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Copyright © 2009 Pearson Education, Inc. The electroscope can be used for detecting charge. the Electroscope

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Electric Charge I 1) one is positive, the other is negative 2) both are positive 3) both are negative 4) both are positive or both are negative Two charged balls are repelling each other as they hang from the ceiling. What can you say about their charges?

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1) have opposite charges 2) have the same charge 3) all have the same charge 4) one ball must be neutral (no charge) From the picture, what can you conclude about the charges? Electric Charge II

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Conductors I 1) positive 2) negative 3) neutral 4) positive or neutral 5) negative or neutral A metal ball hangs from the ceiling by an insulating thread. The ball is attracted to a positive-charged rod held near the ball. The charge of the ball must be:

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Two neutral conductors are connected by a wire and a charged rod is brought near, but does not touch. The wire is taken away, and then the charged rod is removed. What are the charges on the conductors? ConcepTest 21.2bConductors II ConcepTest 21.2b Conductors II 1)00 2)+– 3)–+ 4)++ 5)– – 0 0 ? ?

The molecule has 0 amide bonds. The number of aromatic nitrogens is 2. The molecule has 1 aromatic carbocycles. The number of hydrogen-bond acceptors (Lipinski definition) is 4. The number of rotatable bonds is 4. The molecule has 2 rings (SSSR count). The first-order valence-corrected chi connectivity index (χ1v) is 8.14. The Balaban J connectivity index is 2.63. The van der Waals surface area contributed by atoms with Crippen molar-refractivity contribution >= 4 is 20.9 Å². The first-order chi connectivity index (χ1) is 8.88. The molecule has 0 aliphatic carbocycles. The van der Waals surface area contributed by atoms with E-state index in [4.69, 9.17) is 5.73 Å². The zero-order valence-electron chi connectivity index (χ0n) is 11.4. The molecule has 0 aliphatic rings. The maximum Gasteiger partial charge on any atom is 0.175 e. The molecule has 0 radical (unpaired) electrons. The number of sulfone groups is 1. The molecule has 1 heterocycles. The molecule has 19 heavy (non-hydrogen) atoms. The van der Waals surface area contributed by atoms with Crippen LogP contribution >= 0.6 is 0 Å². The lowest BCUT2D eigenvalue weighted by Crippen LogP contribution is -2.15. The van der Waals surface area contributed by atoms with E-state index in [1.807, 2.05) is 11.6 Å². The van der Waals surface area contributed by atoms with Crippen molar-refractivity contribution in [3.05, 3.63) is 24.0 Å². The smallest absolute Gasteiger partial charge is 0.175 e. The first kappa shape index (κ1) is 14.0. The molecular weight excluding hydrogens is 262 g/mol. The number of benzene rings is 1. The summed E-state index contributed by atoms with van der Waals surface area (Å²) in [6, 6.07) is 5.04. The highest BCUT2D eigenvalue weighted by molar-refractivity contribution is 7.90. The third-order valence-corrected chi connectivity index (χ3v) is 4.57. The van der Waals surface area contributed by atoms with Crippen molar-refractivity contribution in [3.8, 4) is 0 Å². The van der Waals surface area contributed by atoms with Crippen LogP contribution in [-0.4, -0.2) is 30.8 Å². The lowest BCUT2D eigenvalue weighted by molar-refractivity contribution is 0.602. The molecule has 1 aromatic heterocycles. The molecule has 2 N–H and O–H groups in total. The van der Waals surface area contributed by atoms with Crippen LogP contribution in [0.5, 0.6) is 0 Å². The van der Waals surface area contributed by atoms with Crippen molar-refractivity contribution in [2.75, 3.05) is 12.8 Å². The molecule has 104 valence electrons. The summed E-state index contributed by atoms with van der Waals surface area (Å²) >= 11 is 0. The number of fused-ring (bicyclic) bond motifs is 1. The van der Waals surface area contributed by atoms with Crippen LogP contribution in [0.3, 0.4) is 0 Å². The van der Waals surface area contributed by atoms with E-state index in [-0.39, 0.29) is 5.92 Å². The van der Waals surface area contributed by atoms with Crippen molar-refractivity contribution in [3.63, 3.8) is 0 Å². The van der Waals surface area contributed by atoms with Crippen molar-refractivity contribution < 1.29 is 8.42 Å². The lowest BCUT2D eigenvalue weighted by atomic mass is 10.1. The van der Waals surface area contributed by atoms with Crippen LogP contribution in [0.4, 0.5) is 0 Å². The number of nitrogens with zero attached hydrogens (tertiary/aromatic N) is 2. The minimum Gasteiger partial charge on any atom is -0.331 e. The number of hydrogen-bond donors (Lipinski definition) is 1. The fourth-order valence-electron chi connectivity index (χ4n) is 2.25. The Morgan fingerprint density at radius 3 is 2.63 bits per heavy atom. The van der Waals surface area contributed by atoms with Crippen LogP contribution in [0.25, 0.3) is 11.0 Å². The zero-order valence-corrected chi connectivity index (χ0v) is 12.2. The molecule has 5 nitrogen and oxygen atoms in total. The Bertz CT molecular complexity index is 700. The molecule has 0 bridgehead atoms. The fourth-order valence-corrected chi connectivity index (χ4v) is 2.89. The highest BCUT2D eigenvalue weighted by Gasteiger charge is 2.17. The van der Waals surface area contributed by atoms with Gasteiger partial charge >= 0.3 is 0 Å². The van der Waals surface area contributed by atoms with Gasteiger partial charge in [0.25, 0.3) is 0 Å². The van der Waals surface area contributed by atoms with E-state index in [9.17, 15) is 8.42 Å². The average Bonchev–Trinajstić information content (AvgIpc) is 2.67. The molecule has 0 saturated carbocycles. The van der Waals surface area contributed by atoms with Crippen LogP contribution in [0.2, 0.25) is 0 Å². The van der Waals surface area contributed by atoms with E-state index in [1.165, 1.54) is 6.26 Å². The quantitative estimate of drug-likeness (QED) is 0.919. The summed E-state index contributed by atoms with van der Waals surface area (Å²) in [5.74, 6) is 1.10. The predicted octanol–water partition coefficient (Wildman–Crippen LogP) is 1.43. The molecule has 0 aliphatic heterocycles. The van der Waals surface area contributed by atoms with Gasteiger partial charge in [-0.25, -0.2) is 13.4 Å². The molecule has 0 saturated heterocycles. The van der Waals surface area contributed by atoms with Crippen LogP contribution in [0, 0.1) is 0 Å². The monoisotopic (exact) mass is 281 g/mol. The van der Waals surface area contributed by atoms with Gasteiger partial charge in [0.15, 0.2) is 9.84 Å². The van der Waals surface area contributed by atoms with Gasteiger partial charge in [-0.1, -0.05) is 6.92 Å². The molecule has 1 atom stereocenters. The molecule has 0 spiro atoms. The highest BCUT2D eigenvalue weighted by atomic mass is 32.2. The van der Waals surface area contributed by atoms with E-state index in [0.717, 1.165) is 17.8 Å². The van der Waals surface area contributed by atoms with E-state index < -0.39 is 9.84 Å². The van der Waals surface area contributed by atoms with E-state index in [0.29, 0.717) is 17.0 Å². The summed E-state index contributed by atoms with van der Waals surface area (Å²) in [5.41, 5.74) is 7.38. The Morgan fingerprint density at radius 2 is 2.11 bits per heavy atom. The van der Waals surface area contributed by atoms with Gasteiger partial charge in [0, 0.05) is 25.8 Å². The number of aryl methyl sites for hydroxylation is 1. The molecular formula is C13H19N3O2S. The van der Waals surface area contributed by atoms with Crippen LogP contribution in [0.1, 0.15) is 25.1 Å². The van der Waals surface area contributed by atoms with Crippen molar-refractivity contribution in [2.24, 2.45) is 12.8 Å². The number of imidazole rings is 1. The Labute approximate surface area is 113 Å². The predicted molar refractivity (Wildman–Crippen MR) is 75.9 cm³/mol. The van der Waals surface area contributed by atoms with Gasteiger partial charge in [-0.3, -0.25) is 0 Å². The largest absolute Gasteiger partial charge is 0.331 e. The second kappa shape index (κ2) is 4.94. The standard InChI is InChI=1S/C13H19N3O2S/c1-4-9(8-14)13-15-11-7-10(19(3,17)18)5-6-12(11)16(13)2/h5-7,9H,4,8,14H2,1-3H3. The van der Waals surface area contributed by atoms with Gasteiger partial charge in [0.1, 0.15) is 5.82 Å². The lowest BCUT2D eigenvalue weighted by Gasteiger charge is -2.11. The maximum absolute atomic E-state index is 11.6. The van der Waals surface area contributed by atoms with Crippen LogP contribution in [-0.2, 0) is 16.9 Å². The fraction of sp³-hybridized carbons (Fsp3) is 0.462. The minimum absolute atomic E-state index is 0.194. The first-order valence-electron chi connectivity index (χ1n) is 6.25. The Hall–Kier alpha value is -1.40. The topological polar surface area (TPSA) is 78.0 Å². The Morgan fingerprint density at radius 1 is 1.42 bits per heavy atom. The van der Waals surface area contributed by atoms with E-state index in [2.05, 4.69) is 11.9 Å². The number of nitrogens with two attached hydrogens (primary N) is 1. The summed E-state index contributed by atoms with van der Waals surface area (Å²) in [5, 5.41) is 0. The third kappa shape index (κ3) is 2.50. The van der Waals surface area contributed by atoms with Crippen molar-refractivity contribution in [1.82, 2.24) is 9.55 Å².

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Experiment shows that the electric force between two charges is proportional to the product of the charges and inversely proportional to the distance between them. Coulomb’s Law

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Coulomb’s law: This equation gives the magnitude of the force between two charges. Coulomb’s Law

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Unit of charge: coulomb, C. The proportionality constant in Coulomb’s law is then: k = 8.99 x 10 9 N·m 2 /C 2. Charges produced by rubbing are typically around a microcoulomb: 1 μC = C. Coulomb’s Law

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Charge on the electron: e = x C. Electric charge is quantized in units of the electron charge. Coulomb’s Law